I do periodic self-evaluations of my attitude. I go through my mental rolodex of things that once triggered negative emotions to see whether they still do. By the middle of last year I was patting myself on the back because I had definitely grown into a better person than I was the previous year. I was no longer holding on to anger and resentment from 20 years ago, I had made conscious decisions to forgive, I hadn’t had any outbursts of anger in a while, and I had let go of most of my past grudges. I still had some work to do, but I was praying earnestly for healing and believed I was headed in the right direction.
So you can imagine my frustration when the latter part of the year rolled around and I found myself consumed with anger and out of control because my husband made a couple decisions I disagreed with. I felt like he had completely disregarded my feelings and put me in an uncomfortable situation and that really set me off. My years of working on my issue with anger seemed to fly out the window and I was so mad that I said some very hurtful things to and about him and others. I felt like I was going to have an emotional breakdown—literally. I had to pray like never before to get it together.
Guilt set in shortly after my blood stopped boiling. My children had watched and heard me spew venomous words. I’m a CALI Girl and if there was a Christian TMZ, my picture would have been all over it along with an unflattering write-up. I knew God wasn’t pleased with my behavior either. Although I had been talking with Him about how I was feeling all along, I disregarded what He said back to me and allowed my flesh to take over. I acted so ugly. At the time I chose to blame it on the age-old notion that “I was just upset.”
I later realized that my anger wasn’t what made me say the things I had said. Proverbs 4:23 instructs “Guard your heart above all else, for from it flow the issues of life.” It is true that I was upset when I had my outburst, but the root cause of the outburst wasn’t the anger, but a heart that was unclean. The bible says that “Out of the abundance of the heart the mouth speaks.” So the unkind words I spoke, the language I used, and the wrath with which I spoke were only evidence of what I had going on inside me. What a horrible realization. I thought I was doing so well, but having a heart issue like the one I had required immediate attention and I knew I wouldn’t be able to correct it on my own.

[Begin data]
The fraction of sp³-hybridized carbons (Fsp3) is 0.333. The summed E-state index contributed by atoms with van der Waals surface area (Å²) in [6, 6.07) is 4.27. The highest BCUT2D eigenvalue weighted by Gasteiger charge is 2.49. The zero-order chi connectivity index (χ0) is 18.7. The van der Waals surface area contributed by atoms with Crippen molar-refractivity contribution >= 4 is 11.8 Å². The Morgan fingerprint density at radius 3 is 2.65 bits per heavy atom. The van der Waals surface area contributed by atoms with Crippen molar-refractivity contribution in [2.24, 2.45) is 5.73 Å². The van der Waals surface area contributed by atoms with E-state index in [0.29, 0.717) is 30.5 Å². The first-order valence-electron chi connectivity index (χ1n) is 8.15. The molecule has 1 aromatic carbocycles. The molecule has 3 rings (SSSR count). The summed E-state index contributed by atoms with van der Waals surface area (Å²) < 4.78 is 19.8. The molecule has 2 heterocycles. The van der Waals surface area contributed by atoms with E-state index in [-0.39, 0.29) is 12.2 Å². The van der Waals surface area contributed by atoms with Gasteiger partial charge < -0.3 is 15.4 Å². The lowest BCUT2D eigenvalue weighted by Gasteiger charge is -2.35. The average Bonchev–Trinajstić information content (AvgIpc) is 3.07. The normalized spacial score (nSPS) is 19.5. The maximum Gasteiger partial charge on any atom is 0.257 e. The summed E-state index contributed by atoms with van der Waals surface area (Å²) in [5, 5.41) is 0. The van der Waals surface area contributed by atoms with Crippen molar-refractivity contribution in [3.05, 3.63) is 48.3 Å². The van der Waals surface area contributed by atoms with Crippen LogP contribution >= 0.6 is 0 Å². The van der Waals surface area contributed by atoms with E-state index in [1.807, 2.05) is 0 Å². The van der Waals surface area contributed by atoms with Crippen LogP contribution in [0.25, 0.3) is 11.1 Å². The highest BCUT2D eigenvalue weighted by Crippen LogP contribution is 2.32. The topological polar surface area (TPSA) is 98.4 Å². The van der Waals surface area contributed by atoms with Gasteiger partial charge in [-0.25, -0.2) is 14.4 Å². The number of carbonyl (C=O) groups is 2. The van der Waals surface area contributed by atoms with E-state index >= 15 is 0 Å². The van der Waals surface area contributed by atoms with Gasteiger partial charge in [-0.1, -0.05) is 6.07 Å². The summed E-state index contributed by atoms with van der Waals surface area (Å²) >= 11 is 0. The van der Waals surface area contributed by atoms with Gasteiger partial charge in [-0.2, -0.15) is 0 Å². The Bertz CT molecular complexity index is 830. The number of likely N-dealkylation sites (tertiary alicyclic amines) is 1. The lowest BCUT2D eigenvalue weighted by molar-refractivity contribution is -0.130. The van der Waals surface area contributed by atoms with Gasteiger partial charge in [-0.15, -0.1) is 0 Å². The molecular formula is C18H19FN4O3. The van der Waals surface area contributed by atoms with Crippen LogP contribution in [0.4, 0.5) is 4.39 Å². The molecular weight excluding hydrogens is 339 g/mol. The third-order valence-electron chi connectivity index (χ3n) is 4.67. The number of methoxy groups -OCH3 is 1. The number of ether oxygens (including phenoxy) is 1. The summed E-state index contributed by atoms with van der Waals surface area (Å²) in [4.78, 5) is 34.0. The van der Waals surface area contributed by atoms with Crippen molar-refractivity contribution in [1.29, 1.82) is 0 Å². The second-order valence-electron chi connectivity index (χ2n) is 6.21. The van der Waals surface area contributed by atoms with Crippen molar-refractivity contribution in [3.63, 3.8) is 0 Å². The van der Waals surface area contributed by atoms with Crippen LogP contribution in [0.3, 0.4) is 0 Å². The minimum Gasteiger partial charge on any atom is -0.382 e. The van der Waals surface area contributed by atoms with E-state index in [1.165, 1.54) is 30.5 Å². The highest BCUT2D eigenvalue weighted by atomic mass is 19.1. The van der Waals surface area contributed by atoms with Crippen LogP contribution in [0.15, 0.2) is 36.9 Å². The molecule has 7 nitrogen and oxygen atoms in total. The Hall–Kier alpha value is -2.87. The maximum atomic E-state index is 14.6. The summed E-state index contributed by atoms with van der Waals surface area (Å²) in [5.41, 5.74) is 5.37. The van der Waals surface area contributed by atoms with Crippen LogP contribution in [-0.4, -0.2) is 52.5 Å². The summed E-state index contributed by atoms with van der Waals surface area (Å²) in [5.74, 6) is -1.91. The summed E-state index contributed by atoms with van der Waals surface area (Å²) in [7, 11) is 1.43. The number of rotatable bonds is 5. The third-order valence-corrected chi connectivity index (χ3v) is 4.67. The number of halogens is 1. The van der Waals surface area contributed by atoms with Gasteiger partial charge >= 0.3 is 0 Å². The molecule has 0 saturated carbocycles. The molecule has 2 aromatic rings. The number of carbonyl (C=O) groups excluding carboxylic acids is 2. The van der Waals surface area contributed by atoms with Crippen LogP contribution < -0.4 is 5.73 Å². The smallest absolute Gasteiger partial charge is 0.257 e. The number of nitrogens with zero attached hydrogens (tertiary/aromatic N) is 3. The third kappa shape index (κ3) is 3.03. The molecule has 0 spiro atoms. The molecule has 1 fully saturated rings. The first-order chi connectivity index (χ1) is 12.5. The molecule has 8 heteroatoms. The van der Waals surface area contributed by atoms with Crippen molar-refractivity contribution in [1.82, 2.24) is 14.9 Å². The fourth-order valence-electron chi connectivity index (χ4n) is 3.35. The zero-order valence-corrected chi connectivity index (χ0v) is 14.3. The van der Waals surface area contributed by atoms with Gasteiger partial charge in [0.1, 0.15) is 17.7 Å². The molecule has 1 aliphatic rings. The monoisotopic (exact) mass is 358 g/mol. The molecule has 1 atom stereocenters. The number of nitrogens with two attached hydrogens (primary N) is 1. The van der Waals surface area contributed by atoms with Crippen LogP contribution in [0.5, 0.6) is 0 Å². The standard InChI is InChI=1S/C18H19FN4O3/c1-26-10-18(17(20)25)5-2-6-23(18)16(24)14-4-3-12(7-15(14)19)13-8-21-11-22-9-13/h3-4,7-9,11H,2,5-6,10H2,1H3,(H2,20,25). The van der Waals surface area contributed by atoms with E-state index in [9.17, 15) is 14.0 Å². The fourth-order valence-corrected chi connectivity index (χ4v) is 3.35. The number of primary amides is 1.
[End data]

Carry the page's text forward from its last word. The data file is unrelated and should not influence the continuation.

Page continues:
I went straight to the Lord for help and together we began work on my “heart issues.” I sought forgiveness from my husband and the others I had hurt. I explained to my children how I had behaved inappropriately and reminded them that there was no acceptable excuse for my actions.
Then I immersed myself in scriptures about love. I decided that I want to exemplify the love of God at all times because that’s what He has called me to do. Matthew 22:37-39 says “Jesus replied: ‘Love the Lord your God with all your heart and with all your soul and with all your mind.’ This is the first and greatest commandment. And the second is like it: ‘Love your neighbor as yourself.’” Love is powerful. God is love. And without Love I am nothing. When I see people through the eyes of Love and when Love rules my heart, I will respond differently when people say or do things that I disagree with. Anger won’t fuel me. Love will. I continue to pray that Love dwells in my heart because I understand that the words I speak are a direct reflection of it. I want my words to be rooted in love at all times. I want my words to build others up—not tear them down. I want the words I speak to be a great representation of the God I serve and the Love that He is.
The final decision I made was to pay closer attention to my thoughts. I can’t control my initial thoughts, per se, but I do choose whether I will give attention to the thoughts that pop in my head. In 2 Corinthians 10:5b the bible says “take captive every thought to make it obedient to Christ.” I am paying attention to every thought that enters my mind and throwing out those that go against the word of God. (Read Philippians 4:8 when you have a moment. It tells us the exact things we should think about.) If I allow myself to meditate on things that go against God’s word, I risk having an unclean heart. I risk saying and doing things that I will later regret. I don’t want to take any chances. Psalms 51:10 says “Create in me a clean heart, Oh God. And renew a right spirit within me.” That is my prayer. I pray that God remove anything from my heart and from my life that is not of Him. I truly want to be right. I want to draw others to Him and I realize that I am a more effective witness when I’m operating in love.